Guide to Cutting Speeds and Feeds: Definition, Selection, Calculation and More | CNCLATHING


Proper cutting speeds and feeds setting are the basis of efficient operation on CNC machines. In this article, let’s learn about speeds and feeds definition, selection, calculation and more. Check out how to determine cutting speed and feed rate.

What are Speeds and Feeds? - Difference Between Cutting Speed and Feed

Speeds and feeds refer to two separate velocities – cutting speed and feed rate in machining, but they have a combined effect on the cutting process, determine the rate of material removal, surface finish, and power requirements. 

Cutting speed, also called surface speed, is the relative velocity between the cutting tool and the surface of the workpiece is being cut. The feed rate is the relative velocity at which the cutter is advanced along the workpiece, or defined as the distance of tool travels during one spindle revolution. 

Cutting Speed Factors & How to Determine Cutting Speed?

Cutting speed may also be defined as the rate at the part surface, that is, how fast the material moves past the cutting edge of the tool. For different operations, the definition of surface may vary. In drilling and milling, the surface is the outside diameter of the tool. In turning and boring, the surface can be defined on either side of the depth of cut (the starting surface or end surface). Cutting speeds are expressed in feet per minute (imperial) or meters per minute (metric).


The material to be machined and cutting tool materials will have a large impact on the calculation of cutting speed. The depth of the cut and the feed rate will also affect the speed, but not to as great as the component hardness. The optimum cutting speed will be different if the types of material and machining conditions are changed. The softer the material of workpiece, the higher the cutting speed, when the cutting tool material is stronger, the cutting speed increases.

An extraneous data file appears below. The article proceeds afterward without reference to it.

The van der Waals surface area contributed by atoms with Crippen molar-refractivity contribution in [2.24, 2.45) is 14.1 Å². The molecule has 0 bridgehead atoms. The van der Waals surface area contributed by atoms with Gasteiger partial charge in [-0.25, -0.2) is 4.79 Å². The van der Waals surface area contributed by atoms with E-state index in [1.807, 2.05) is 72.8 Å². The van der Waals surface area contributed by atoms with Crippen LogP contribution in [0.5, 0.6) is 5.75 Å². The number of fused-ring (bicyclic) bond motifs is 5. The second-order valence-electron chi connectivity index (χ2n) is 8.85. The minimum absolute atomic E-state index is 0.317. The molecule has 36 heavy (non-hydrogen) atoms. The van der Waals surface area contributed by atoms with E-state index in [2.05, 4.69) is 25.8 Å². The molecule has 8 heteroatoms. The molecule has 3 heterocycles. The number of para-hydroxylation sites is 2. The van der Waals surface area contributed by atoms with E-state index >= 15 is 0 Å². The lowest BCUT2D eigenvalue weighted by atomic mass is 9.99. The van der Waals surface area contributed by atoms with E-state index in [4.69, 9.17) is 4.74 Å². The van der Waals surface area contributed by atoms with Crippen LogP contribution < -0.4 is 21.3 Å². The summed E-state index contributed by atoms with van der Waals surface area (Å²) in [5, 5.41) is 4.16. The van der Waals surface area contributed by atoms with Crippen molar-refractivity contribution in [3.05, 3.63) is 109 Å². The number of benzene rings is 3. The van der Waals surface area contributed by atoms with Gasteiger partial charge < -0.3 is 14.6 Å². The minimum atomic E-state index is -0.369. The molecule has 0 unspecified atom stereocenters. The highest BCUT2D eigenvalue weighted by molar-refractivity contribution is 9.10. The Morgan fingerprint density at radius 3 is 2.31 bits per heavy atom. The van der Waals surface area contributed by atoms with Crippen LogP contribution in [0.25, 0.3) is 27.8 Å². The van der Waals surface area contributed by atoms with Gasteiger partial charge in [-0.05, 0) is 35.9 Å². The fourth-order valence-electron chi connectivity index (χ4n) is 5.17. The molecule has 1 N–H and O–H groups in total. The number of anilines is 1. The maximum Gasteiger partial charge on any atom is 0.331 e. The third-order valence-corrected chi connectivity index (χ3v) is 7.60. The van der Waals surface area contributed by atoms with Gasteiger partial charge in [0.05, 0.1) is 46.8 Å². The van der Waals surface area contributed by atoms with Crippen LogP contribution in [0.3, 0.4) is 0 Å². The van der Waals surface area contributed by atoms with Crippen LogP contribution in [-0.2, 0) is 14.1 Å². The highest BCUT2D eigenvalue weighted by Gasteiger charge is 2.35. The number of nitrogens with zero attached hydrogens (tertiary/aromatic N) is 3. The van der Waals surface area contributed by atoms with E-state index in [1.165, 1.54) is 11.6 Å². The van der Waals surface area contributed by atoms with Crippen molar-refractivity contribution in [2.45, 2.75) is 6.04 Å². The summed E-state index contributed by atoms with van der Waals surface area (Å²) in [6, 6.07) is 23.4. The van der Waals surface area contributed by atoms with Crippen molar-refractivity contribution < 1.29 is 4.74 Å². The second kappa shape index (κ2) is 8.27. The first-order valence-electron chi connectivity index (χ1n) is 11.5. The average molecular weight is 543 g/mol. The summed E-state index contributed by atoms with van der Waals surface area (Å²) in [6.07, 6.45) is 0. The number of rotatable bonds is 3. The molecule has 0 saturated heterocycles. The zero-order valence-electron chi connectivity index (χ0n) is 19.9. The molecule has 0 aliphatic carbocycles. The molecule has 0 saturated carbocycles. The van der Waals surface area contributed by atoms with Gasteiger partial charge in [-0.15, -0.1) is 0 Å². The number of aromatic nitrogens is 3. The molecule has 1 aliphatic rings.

On a rotary tool like a drill bit or milling cutter, cutting speed is equal to how fast its periphery spins relative to the stock clamped to the worktable, it’s the same with the tools used on lathes, except their cutting speeds are measured by how fast the rotary material moves past the edge of the turning tool. What’s the recommended cutting speed for different materials? Check out Cutting Speed Chart for turning, drilling and more CNC machining operations when processing a wide range of metals.

Feed Rate Selection - How to Determine Feed Rate on Lathe

The feed of a lathe is determined by the speed of the lead screw or feed rod. The speed is controlled by the change gears in the quick change gearbox. For rough cutting, the goal is only to remove excess materials from the stock, a coarse feed should be applied. For finishing cut, a good surface finish is important and the process should complete the size of the machining parts, a fine feed should be adopted. For general CNC turning using an HSS cutting tool, a feed rate of .005 – .020 inches per revolution for roughing and a .002 – .004 inches per revolution for finishing are recommended.

How Do You Calculate Cutting Speed and Feed?

When calculating the cutting speed in meters per minute, the spindle speed of the machine (n) and diameter of the part must be known. When calculating the feed rate, spindle speed, feed per tooth and the number of flutes should be known.

                   Turning Speed and Feed Calculator

                      Drilling Speed and Feed Calculator

Cutting Speed and Feed Rate Formula

Cutting Speed: Vc = (π* D * n)/1000

Feed: Vf = n * fz * Z


Vc: cutting speed (m/min)

π: 3.14

D: diameter (mm)

n: spindle speed (min-1)  

Vf = feed (mm/min)

fz = feed per tooth (mm/tooth)

Z = number of flutes  

Setting Speeds on a Lathe Machine

Too high cutting speed will make the tool more easily damaged, while too low speed may be lost lots of time and reduce production efficiency. How to set the cutting speed on a lathe?

– When speeds measured in revolutions per minute: changed by stepped pulleys or gear levers

– For belt-driven lathe: speeds obtained by changing flat belt and back gear drive.

– For geared-head lathe: speeds changed by moving speed levers into proper positions according to r/min chart fastened to headstock. But don’t change the speeds when the machine is running.